Better safe than sorry: Soil microbiota puts tomato in a state of alert (+ Italian version)

You can also read this post in Italian – scroll down. You probably know that there are trillions of microorganisms living all over our bodies, especially enjoying our warm and appetising guts. The population of microbes that help our digestion, or simply hang around our bodies, is called the microbiota, and plants have one as well. The plant microbiota is particularly concentr...
Read More

How rice spots its relatives underground: Kin recognition and productivity

minute read. If you think that life in the city is crowded, you have never been a root. The world beneath the soil surface is busier than any metropolis. It is a place in which a root can find anything, from life-long mycorrhizal friendships, to pathogens waiting in dark alleys. Roots also meet other roots, from the same species and from different ones, growing all around, p...
Read More

The importance of being sticky

The composition of the cell walls of land plants allows them to grow upright and gives them a sturdy structure that is essential for living out of water. This is possible thanks to a complex matrix made of cellulose fibrils, proteins and polysaccharides. One of these polysaccharides is called Xyloglucan, and it sticks cellulose fibrils together in a dynamic way. For a while sc...
Read More

Feeling the (pollen tube) force

If you think about a pollen grain that, after all of that bee-hitchhiking, has landed on the sweet stigma of the right flower, you might think that it has finally arrived. But from the pollen grain’s point of view its active struggle has just started – it now has to penetrate through the stigma tissue to localise and fertilise the ovule. Most of the research carried out on thi...
Read More

The flora and fauna of Magdalen College

In a guest post for the New Phyt blog, Sandy Hetherington introduces a new exhibition, 'The Flora and Fauna of Magdalen College' currently on display in Magdalen College, Oxford, UK, which celebrates the links between Magdalen College and New Phytologist. The aim of the exhibition is to celebrate both the zoological and botanical history of the College. The fauna side of the...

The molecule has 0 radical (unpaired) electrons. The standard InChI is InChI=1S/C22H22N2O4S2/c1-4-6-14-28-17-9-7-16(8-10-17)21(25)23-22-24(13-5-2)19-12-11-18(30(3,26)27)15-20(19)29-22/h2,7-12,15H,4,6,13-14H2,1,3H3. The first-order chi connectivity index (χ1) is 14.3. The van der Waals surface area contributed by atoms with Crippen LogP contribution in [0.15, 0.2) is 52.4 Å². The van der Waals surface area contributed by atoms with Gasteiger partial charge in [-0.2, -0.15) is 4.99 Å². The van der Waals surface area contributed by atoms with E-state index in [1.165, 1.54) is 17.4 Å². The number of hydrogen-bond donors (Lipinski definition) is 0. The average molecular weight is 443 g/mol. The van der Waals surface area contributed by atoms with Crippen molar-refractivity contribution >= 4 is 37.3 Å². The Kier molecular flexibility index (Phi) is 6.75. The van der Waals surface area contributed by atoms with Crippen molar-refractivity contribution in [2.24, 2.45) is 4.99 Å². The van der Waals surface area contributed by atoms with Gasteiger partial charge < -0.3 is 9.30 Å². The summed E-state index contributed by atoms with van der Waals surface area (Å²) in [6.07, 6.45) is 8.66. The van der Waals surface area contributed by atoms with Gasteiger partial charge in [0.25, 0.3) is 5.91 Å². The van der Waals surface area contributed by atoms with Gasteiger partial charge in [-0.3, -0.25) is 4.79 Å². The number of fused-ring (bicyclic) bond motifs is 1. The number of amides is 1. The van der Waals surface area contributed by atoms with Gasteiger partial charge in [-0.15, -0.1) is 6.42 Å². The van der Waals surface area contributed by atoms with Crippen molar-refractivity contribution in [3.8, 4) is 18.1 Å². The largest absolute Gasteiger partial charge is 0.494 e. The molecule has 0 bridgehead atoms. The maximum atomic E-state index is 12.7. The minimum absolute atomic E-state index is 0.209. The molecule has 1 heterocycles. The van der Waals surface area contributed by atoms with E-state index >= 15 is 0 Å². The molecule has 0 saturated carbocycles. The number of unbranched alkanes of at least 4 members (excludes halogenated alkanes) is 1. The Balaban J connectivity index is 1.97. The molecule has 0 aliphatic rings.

Read More

Plants, people, pub quizzes – the Plant Environmental Physiology Group Early Career Symposium

In a joint guest post for the New Phyt blog, Sarah Carroll and Alison Tidy report on the recent Plant Environmental Physiology Group Early Career Scientist Symposium, sponsored by Plants, People, Planet. Sarah and Alison won the prizes for Best Poster and Best Talk, respectively. Congratulations Sarah and Alison! A group of eager early career plant physiologists descended upon...
Read More

Food for thought: the N8 Agrifood Conference 2018

Plants, People, Planet Managing Editor Bennett Young recently attended the N8 Agrifood conference in Liverpool. Also attending was Elspeth Ransom, a PhD student in Katherine Denby's lab at the University of York and Warwick University. Read on for Elspeth's round-up of the key points from the conference. Food system challenges are complex, global issues which can only be tackl...
Read More

A week in publishing

Last June, I was fortunate enough to attend the Gatsby Plant Science Summer School, where I heard from a host of academics and was delighted to find that botany could be a springboard to another career. Professor Alistair Hetherington (Editor in Chief of New Phytologist and holder of the Melville Wills Chair in Botany) and Dr Kerry Franklin (Reader in plant environmental signal...
Read More

Introducing Herbaria 3.0

"Every species has a narrative of its own, a biography. The loss of a species is not just one lower point on a graph of biodiversity, it is also the loss of a unique story." – Richard Fortey, 2012. Plants are everywhere, and everyone has a story to tell about a plant. We are excited to introduce Herbaria 3.0, a collaborative, digital environmental humanities project, that off...
Read More

My take on the Next Generation Scientists 2017 meeting

As you have seen, there were a number of interesting talks given over the second New Phytologist’s Next Generation Scientists meeting back in the summer of 2017.  I was lucky to be helping there myself.  If you attended, you may have spotted me running around with a microphone while the speakers were taking questions or even seen me by my poster.  Summaries of the event are ava...
Read More